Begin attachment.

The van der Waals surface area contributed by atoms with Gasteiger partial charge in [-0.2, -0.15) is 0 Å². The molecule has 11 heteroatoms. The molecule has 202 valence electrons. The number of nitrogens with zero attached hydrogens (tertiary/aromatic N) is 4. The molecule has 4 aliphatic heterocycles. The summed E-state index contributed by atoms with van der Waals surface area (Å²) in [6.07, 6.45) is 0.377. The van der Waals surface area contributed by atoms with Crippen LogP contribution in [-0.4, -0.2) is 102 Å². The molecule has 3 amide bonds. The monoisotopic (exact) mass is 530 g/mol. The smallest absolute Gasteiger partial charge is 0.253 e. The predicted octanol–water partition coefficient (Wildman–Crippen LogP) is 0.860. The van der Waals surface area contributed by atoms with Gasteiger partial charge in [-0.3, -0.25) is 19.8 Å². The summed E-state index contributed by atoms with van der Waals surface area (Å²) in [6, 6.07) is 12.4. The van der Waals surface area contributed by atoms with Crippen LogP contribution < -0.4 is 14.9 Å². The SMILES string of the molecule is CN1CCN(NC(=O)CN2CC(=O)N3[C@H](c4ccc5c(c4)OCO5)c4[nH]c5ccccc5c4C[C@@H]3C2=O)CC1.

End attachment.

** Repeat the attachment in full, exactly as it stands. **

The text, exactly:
The van der Waals surface area contributed by atoms with Gasteiger partial charge in [-0.2, -0.15) is 0 Å². The molecule has 11 heteroatoms. The molecule has 202 valence electrons. The number of nitrogens with zero attached hydrogens (tertiary/aromatic N) is 4. The molecule has 4 aliphatic heterocycles. The summed E-state index contributed by atoms with van der Waals surface area (Å²) in [6.07, 6.45) is 0.377. The van der Waals surface area contributed by atoms with Crippen LogP contribution in [-0.4, -0.2) is 102 Å². The molecule has 3 amide bonds. The monoisotopic (exact) mass is 530 g/mol. The smallest absolute Gasteiger partial charge is 0.253 e. The predicted octanol–water partition coefficient (Wildman–Crippen LogP) is 0.860. The van der Waals surface area contributed by atoms with Gasteiger partial charge in [-0.3, -0.25) is 19.8 Å². The summed E-state index contributed by atoms with van der Waals surface area (Å²) in [6, 6.07) is 12.4. The van der Waals surface area contributed by atoms with Crippen LogP contribution < -0.4 is 14.9 Å². The SMILES string of the molecule is CN1CCN(NC(=O)CN2CC(=O)N3[C@H](c4ccc5c(c4)OCO5)c4[nH]c5ccccc5c4C[C@@H]3C2=O)CC1.